After Diagnosis: Treatment for Multiple Sclerosis

When the body’s immune system attacks itself and damages the myelin sheath covering the brain and spinal cord’s nerve fibers, a range of symptoms manifest, such as:

  • double vision
  • incoordination
  • dizziness
  • cognitive issues
  • numbness and pain
  • paralysis of the face.


This is the situation for those who suffer from multiple sclerosis, a mysterious disease with no clear cause. As the illness progresses, many patients eventually face severe disability, either temporarily or permanently.

Many patients, immediately after receiving the diagnosis of multiple sclerosis, are asked to make a decision about treatment options. Because there is no cure, the multiple sclerosis treatment guidelines that many specialists adhere to advocate the use of medications to reduce the rate of relapse and to reduce the damage done during an exacerbation. However, some patients combat multiple sclerosis with diet and natural or alternative therapies in an attempt to stay healthy when other treatment may not be possible or desirable.

Doctors give treatment for multiple sclerosis using two types of medication. The first class of medications are called corticosteroids, and they are used during the acute onset and relapse of symptoms. Corticosteroids have been shown to reduce the rate of disability caused by such an attack and to increase the chances of fully recovering from an exacerbation of symptoms.

Disease-modifying drugs are the other class of medication used in the treatment of multiple sclerosis. These drugs have been shown to reduce the rate of relapse by almost 30 percent. However, these drugs are not able to stop the progression of the disease completely.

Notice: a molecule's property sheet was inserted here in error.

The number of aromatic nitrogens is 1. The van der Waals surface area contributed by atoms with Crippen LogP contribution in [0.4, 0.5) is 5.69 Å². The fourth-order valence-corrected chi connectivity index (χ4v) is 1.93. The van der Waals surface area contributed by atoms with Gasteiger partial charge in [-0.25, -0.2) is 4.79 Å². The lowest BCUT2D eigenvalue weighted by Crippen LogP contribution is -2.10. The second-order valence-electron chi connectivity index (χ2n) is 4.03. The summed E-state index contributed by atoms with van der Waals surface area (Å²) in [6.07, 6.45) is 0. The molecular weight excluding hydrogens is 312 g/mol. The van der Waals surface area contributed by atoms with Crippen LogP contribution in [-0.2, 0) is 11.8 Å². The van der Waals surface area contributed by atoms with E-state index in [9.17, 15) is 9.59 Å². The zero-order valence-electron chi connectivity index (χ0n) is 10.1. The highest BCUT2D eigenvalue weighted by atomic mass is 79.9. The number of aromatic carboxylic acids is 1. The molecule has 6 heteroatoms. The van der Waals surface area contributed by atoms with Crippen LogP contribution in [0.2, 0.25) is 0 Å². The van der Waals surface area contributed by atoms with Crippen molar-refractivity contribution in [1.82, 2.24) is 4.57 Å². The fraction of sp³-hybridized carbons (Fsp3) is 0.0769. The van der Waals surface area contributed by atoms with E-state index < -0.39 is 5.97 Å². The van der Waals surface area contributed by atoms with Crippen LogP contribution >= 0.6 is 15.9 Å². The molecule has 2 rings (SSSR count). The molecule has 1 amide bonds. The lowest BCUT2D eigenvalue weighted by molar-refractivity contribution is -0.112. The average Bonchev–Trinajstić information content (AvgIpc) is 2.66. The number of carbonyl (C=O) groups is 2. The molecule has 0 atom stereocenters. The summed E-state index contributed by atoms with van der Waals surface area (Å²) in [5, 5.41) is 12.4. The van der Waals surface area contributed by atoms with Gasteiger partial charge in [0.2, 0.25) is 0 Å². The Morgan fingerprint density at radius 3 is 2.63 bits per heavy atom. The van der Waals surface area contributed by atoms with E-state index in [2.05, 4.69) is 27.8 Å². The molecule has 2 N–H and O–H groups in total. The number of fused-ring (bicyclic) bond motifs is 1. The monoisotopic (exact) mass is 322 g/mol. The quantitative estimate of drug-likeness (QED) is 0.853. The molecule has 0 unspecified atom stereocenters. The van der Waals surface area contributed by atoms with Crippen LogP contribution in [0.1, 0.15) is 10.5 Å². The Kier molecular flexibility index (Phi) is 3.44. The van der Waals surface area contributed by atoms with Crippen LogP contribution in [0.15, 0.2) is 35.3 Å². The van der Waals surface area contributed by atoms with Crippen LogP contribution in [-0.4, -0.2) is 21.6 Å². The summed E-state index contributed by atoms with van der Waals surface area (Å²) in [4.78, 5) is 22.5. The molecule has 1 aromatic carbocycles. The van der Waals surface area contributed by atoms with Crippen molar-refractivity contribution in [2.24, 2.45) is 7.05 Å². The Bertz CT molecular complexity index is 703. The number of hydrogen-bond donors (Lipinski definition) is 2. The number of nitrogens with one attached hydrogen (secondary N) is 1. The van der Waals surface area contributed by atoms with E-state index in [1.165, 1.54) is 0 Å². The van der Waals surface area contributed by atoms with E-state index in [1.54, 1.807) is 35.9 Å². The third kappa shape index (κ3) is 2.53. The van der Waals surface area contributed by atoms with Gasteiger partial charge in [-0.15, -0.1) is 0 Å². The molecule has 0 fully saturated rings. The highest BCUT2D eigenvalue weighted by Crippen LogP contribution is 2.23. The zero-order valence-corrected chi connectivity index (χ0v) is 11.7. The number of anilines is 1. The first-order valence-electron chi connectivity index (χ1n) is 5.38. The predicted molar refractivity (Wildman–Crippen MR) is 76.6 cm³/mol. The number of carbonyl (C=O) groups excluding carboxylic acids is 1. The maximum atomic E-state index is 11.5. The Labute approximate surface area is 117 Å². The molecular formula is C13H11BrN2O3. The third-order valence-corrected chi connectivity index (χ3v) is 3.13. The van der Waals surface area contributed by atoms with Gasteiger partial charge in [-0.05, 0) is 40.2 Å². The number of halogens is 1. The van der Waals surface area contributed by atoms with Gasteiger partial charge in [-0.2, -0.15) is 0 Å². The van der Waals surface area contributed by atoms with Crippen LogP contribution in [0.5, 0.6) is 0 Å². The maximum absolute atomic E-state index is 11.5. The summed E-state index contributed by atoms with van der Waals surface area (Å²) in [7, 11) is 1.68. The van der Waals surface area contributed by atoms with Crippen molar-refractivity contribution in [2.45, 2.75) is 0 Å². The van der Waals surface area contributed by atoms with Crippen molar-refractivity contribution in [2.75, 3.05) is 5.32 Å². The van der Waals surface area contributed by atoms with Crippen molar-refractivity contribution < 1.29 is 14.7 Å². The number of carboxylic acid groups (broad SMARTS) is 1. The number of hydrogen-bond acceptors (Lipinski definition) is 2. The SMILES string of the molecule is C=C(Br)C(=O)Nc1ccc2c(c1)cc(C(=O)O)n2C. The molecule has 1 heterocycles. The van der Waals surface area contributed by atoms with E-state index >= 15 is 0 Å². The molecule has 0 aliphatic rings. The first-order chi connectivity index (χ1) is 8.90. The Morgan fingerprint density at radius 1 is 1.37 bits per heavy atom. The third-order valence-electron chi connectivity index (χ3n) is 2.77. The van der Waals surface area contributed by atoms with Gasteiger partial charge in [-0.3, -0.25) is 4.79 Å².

Examples of disease-modifying drugs are:

  • interferon
  • Gilenya
  • Tecfidera
  • Tysabri.

It should be noted that disease modifying drugs have no demonstrated benefits to those suffering progressive forms of multiple sclerosis. Those with primary progressive or secondary progressive multiple sclerosis are not eligible to take disease-modifying medication.

In the United States, self-maintenance of multiple sclerosis with alternative treatments is something that some individuals try to accomplish after traditional methods have failed to produce results or for personal reasons.

More commonly, alternative treatments are used to complement existing medical treatment. Alternative treatments typically consist of the use of acupuncture and certain forms of exercise, such as Tai Chi and yoga, to improve health and prevent symptoms. These are typically combined in cases of multiple sclerosis with natural treatments such as vitamin D and avoiding certain foods.

This is by no means an exhaustive list. To find out which treatments may or may not work well for you, ask your medical care provider which treatments may work best for you.